News Gerard O'Regan

Wednesday 1 October 2014

Wannabe Mary has a mountain to climb, just like Fianna Fail

Gerard O'Regan

Published 26/04/2014 | 02:30

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Mary Hanafin is well capable of fighting dirty. Photo: Frank Mc Grath
Mary Hanafin is well capable of fighting dirty. Photo: Frank Mc Grath

She is the wannabe comeback woman of born-again Fianna Fail – but it seems party leader, Micheal Martin, is not all that enthused about having Mary Hanafin around the place. Yet, this this is make or break time for Mary. She has to try and kick-start a political career down in the doldrums, and slowly heading for oblivion. So in recent weeks, she has been bobbing and weaving out on the FF hinterland, plotting her return to frontline politics.

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However, there are many hassles ahead for the one-time government minister. Biggest of all is the suspicion that looking at things from the Micheal Martin inner sanctum, she is viewed politically as 'damaged goods'. But be that as it may, and regardless of the fact she had disappeared from national view following the humiliating loss of her Dail seat – one of the craftiest political operators around is now very much back on the scene.

Her biggest problem is that her image remains rooted in the collective which was Bertie Ahern, Brian Cowen, Mary Coughlan, Noel Dempsey, Dermot Ahern, Willie O'Dea, Eamon O'Cuiv etc, who were around when Irish living standards began to tumble.

The resonance of those names is enough to send a very cold shiver through the marketing and focus group gurus trying to rebrand the new clean-cut Micheal Martin-led Fianna Fail. If they are to succeed, the electorate must be inured to the memory of the party's all too recent past. They know only too well that countless voters continue to labour under all sorts of taxes and charges. Many are hustling for a job, or floundering with mortgage payments. A thirst for revenge and a fixation with the blame game still dominates much of Irish life.

Regardless of such realities, it is now clear Mary Hanafin has no intention of departing the political scene. She is absolutely determined to try and win back her old Dail seat. But a particular problem for her is the still unforgiving anti-Fianna Fail vibe among the Dublin middle classes. No wonder she intoned in the last few days, comments made by her one-time party leader, Bertie Ahern. He bluntly described the position of the party in the capital as "brutal". Referring to the fact the FF rating in Dublin had plummeted to only 9pc, Hanafin later raged on national radio: "That is brutal – that is absolutely appalling."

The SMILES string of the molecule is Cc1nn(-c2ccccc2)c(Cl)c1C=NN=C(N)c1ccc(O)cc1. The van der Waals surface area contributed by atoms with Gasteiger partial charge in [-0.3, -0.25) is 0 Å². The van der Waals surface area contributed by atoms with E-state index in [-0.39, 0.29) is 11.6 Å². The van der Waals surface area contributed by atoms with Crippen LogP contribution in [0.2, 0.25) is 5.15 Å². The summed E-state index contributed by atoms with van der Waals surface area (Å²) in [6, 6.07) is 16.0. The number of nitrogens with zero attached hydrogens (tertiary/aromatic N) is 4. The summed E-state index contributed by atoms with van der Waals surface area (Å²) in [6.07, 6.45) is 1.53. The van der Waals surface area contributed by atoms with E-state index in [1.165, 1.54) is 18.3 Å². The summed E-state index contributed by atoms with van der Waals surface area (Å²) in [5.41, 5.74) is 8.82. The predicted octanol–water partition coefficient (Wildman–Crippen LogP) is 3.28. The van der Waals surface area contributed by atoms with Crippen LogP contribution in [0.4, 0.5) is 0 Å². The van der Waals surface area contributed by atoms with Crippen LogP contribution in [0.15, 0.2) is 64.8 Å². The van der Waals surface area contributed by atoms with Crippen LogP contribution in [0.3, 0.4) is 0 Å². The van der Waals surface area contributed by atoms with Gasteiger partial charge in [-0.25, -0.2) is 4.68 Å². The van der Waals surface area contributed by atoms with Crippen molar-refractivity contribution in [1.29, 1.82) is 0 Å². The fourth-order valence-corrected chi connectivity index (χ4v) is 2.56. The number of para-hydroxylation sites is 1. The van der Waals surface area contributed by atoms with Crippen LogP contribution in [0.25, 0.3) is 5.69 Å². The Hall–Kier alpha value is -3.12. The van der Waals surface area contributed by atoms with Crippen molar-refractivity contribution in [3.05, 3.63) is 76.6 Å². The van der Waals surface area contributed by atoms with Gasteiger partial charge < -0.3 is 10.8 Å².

Weaned in traditional FF culture almost from the cradle – her father, Des, was a luminary of the party for many years – she is well capable of fighting dirty if the stakes are high enough. It's significant she took her cue from a form of 'Bertiespeak' in what can only be a sideways swipe at the current leadership.

But the coming months are critical if she is not to lose momentum within her Dun Laoghaire stronghold. There are a couple of young female whippersnappers – untainted by being in government in the run-up to the bailout – who seem to be getting the benign blessing of the party leadership to stand next time out. The constituency, having been reduced to a four-seater, will also be an even tougher battleground than usual for Fianna Fail in the next election.

Mary Hanafin's story encapsulates the dilemmas, hard choices, and the mountains to climb for her party. As it strives for a born-again niche, with the underlying argument that past sins should be forgiven if not forgotten, it desperately needs to revamp its identity in the capital.

Cliched analysis would have it the three great symbols of continuity in Irish life – Fianna Fail, the Catholic Church, and the GAA – have all been affected by a tsunami of social change in recent years. But it is only with the passage of time, the full extent of the near fatal body blow delivered to Fianna Fail in the last election, has become clear. It has left the new leadership with a herculean rebuilding and rebranding challenge.

For its part, the Catholic Church continues with a kind of major repositioning strategy, and while its authority and confidence are badly damaged, it is learning to accommodate a new variation of a la carte religion Irish-style.

Meanwhile, the GAA is undoubtedly adapting the best of the three. The Sky Sports deal was a master stroke on many levels. It modernises its image, and in the longer term, will add lots of cash to the Association's already ample coffers.

But Fianna Fail are finding it the hardest to get into a new groove. Maybe they should bring on board somebody from the church and the GAA for some backroom advice. Archbishop Diarmuid Martin, and Croke Park chief, Paraic Duffy, are two nifty operators when it comes to navigating troubled waters...

Irish Independent

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